I watched Cotto vs. Margarito II on pay-per-view at a friend of a friend’s house. When I arrived, one of the first things I said to a room full of strangers was that if Miguel Cotto lost I was going to cry. Everyone nodded. It was as though we knew each other already. We were all rooting for the handsome man with sad eyes.

For those who don’t follow boxing: when Miguel Cotto and Antonio Margarito first fought, Cotto lost by TKO at the very end, his face flattened and bleeding. It was one of only two losses on his record (the other was to Manny Pacquiao). But some months later, Margarito was caught putting plaster in his hand wraps before his fight with Shane Mosley. He was exposed as a cheater, and it cast doubt on all his previous victories.

Had Margarito been cheating the night he beat Cotto? For boxing fans looking for something to get worked up about in the absence of a Mayweather-Pacquiao fight, the answer was “OH MY GOD PROBABLY YES!” The fight was universally understood to be Cotto’s revenge.

I remember going to bed the night before the fight thinking, Where is Miguel Cotto now, and how is he going to fall asleep? How does a man rest knowing that he must get up the next day and prove that he is strong enough to strike with the hammer of justice? The answer, I suspect, is that such a man does not sleep at all. I went to bed that night knowing that Miguel Cotto’s life was harder than mine, and that he was probably awake somewhere jumping rope and holding congress with the angels of retribution.

Would it make him tired for the fight? Would he be at a disadvantage for not having slept? Or is this one of the things that is just different for professional boxers? Their relationship to pain is different. Their tolerances are different. I can easily imagine that sleep is a different thing for the Miguel Cottos of the world. Negligible somehow.

The next evening, they showed each boxer’s backstage headquarters before the fight. Boxing officials were arguing with Margarito’s handlers—there was some kind of issue with how and when his hands would be wrapped this time. The attitude in Margarito’s camp seemed to be “Yeah yeah yeah yeah we know fuck you.” Margarito himself sat on the floor, listening to an iPod and looking elsewhere.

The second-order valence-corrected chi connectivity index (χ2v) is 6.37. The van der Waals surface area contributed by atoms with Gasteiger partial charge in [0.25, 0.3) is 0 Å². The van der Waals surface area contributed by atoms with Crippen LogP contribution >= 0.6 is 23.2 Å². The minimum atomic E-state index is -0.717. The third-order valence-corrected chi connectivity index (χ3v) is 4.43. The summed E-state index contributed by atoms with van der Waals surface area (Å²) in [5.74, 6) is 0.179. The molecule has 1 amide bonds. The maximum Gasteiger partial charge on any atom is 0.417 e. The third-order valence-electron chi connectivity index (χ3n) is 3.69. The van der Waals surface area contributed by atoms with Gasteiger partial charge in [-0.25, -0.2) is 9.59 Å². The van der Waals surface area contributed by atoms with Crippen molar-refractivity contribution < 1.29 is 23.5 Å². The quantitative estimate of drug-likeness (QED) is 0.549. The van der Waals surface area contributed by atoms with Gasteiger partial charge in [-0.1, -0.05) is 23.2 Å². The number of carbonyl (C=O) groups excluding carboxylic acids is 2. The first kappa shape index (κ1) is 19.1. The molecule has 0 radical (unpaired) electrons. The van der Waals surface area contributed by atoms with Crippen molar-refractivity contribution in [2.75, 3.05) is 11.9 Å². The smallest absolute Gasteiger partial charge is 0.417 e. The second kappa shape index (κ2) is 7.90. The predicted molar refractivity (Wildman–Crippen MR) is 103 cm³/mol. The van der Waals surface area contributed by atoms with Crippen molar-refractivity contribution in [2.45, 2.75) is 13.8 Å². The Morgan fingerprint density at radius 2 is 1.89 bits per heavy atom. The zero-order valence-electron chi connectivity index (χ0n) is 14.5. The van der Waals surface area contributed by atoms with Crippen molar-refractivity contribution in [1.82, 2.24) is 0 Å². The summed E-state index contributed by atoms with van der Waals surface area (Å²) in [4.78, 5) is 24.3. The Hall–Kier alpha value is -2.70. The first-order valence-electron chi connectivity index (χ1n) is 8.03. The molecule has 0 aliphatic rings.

Cotto, meanwile, was shown hitting mitts with his trainer, shadowboxing, jumping rope. One of the guys watching said, “Cotto is not a bad looking dude,” and I said, “He is beautiful.” If I have one point to make with this piece, it’s that Miguel Cotto is beautiful. Google image search him if you don’t know.

Cotto’s entourage included his wife and 6-year-old son. They walked with him to the ring. Oh God, I thought, what was the fight going to do to this family? I suddenly regretted saying that I would cry if Cotto lost. At least he wasn’t my dad. What was that young son going to learn about his father tonight?

I remember being relieved when Cotto won the first round: it was clear he knew exactly what he was doing. He had a look in his eyes that said, “I am going to excel at this, however bloody and scary it gets.” This is the reason why I love Miguel Cotto. He has a menacing ring style that sometimes reminds me of George Foreman in the 70s: very predatory and deliberate. But his face also exhibits a loneliness that fascinates me. It’s as though he holds all the cruelty of boxing in his heart, and it makes him stronger but also makes him sad.

Meanwhile, Margarito would grin and shake his head whenever Cotto landed shots. Almost immediately, Cotto had started directing his serious blows to the right side of Margarito’s face because of the cataract surgery Margarito had received after fighting Pacquiao. Margarito was losing his right eye, and when he grinned at Cotto he looked like an insane pirate.

After the 9th round, Margarito’s eye had swollen completely shut and the ring doctor declared victory by Technical Knockout for Miguel Cotto. Margarito left the ring almost immediately, and Cotto went straight to his opponent’s corner to watch him walk away. Later, a ring announcer asked him what he had wanted to do to Margarito right then, and Cotto said, “Just to look at him, and taste my victory.”

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